On March 29, the New York Court of Appeals held in Rosenberg v. MetLife, Inc. that statements made by a brokerage firm in a U-5 Termination Notice are subject to an absolute privilege in a suit for defamation. This ruling is a major victory for the broker-dealer community because it both encourages firms to accurately and fully disclose reportable events and protects them from defamation lawsuits brought by disgruntled former employees.
Although not subject to defamation suits for false or misleading disclosures in Form U-5s, employers must still comply with NASD regulations requiring accurate disclosure of the circumstances relating to an employee's termination. Accordingly, there remains every incentive for member firms to use appropriate care and good judgment when making U-5 filings.
The Rosenberg decision centers on the degree of protection given to employer statements in a Form U-5, the Uniform Termination Notice for a Securities Industry Registration. The NASD and the NYSE require that a member firm file this form within thirty days of a registered representative's departure. The form asks the employer to provide an explanation for an employee's involuntary termination. The contents of a Form U-5 may be reviewed by regulatory authorities and, in certain circumstances, other broker-dealers and members of the investing public. Upon receipt of a Form U-5, the NASD may, and routinely does, investigate involuntary terminations to determine whether any securities law violations have occurred.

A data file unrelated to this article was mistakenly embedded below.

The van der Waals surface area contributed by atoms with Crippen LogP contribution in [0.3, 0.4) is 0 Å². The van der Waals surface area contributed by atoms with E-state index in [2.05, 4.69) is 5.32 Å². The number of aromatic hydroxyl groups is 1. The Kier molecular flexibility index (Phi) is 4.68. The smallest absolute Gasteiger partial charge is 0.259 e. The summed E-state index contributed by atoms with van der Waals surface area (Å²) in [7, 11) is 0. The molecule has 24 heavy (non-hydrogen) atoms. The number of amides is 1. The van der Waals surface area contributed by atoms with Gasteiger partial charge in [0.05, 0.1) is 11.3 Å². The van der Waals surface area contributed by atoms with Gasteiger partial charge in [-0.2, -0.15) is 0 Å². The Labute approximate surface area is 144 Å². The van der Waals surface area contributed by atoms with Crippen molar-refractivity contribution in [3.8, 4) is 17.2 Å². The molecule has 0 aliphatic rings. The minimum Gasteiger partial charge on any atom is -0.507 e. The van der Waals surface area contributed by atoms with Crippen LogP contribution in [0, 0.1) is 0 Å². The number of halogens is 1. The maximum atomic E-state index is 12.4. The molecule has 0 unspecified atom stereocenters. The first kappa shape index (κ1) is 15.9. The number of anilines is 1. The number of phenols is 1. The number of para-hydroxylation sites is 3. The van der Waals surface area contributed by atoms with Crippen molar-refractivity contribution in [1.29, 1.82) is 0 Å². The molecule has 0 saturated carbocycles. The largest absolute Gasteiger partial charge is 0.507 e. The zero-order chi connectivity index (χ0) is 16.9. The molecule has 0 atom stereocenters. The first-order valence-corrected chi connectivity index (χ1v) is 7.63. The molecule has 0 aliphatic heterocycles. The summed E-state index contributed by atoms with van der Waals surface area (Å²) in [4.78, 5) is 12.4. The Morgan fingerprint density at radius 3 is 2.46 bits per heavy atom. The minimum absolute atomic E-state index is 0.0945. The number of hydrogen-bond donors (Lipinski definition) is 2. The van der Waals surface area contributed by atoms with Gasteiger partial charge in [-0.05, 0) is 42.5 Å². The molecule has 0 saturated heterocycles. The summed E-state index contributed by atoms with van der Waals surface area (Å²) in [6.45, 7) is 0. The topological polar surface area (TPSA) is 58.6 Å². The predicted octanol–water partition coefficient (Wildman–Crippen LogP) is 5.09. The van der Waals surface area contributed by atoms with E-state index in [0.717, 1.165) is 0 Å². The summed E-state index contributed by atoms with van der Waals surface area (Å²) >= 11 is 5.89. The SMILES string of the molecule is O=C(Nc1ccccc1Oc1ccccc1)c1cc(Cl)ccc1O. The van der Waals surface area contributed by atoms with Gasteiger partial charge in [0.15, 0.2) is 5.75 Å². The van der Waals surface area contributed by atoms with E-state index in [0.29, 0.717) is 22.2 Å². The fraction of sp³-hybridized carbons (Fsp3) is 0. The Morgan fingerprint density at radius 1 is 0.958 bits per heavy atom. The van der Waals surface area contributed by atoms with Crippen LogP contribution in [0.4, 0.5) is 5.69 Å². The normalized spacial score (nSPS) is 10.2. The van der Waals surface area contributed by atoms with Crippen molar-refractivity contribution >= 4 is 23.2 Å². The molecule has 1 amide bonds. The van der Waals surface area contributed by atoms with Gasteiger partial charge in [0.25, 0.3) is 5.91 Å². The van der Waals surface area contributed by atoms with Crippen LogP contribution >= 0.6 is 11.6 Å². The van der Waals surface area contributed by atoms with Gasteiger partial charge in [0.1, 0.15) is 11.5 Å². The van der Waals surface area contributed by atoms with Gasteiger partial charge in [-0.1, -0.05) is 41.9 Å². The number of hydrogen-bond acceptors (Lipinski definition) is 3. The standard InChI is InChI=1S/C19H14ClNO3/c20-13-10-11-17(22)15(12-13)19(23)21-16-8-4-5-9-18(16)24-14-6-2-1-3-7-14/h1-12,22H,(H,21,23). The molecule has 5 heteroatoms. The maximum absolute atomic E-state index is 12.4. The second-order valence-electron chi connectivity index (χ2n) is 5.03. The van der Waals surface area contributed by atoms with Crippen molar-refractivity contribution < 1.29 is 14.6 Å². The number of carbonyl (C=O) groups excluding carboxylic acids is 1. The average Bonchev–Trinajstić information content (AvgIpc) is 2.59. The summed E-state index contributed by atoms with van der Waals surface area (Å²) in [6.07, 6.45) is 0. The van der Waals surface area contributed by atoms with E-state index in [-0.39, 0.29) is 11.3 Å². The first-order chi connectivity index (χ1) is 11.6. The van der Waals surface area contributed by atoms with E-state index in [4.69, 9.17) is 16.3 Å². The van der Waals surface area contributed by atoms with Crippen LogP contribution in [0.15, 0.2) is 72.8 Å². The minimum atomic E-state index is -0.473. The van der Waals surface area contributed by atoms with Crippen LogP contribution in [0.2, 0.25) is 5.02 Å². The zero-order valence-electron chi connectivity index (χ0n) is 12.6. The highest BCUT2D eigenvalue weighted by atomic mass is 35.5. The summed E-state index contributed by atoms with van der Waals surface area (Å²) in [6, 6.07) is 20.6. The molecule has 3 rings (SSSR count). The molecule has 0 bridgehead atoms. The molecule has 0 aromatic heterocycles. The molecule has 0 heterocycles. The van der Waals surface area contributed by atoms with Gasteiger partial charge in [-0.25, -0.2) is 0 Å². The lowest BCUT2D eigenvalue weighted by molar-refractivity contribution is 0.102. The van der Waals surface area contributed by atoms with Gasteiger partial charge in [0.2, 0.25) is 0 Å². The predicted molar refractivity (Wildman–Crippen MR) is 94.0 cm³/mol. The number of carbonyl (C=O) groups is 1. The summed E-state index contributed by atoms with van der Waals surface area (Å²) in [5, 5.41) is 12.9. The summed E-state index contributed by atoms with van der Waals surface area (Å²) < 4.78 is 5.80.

Recognizing that securities regulations mandate that member firms file a Form U-5, many courts have given employers either qualified or absolute immunity for statements made in a Form U-5. With qualified immunity, a defamation claim may still succeed if a claimant can show that the speaker acted with malice. Whether malice was involved is typically a question of fact. It may therefore be difficult to dispose of a defamation claim on a motion to dismiss if the requisite facts establishing malice are alleged. Absolute immunity, by contrast, precludes an individual from pursuing any defamation action against the speaker. Thus, when absolute immunity applies, a defamation claim may be dismissed at the outset of the case.
Rosenberg v. MetLife, Inc.
The Rosenberg case began after the defendant, MetLife, Inc., terminated plaintiff Chakie Rosenberg's employment as a registered representative. As described in the Court's decision, MetLife had...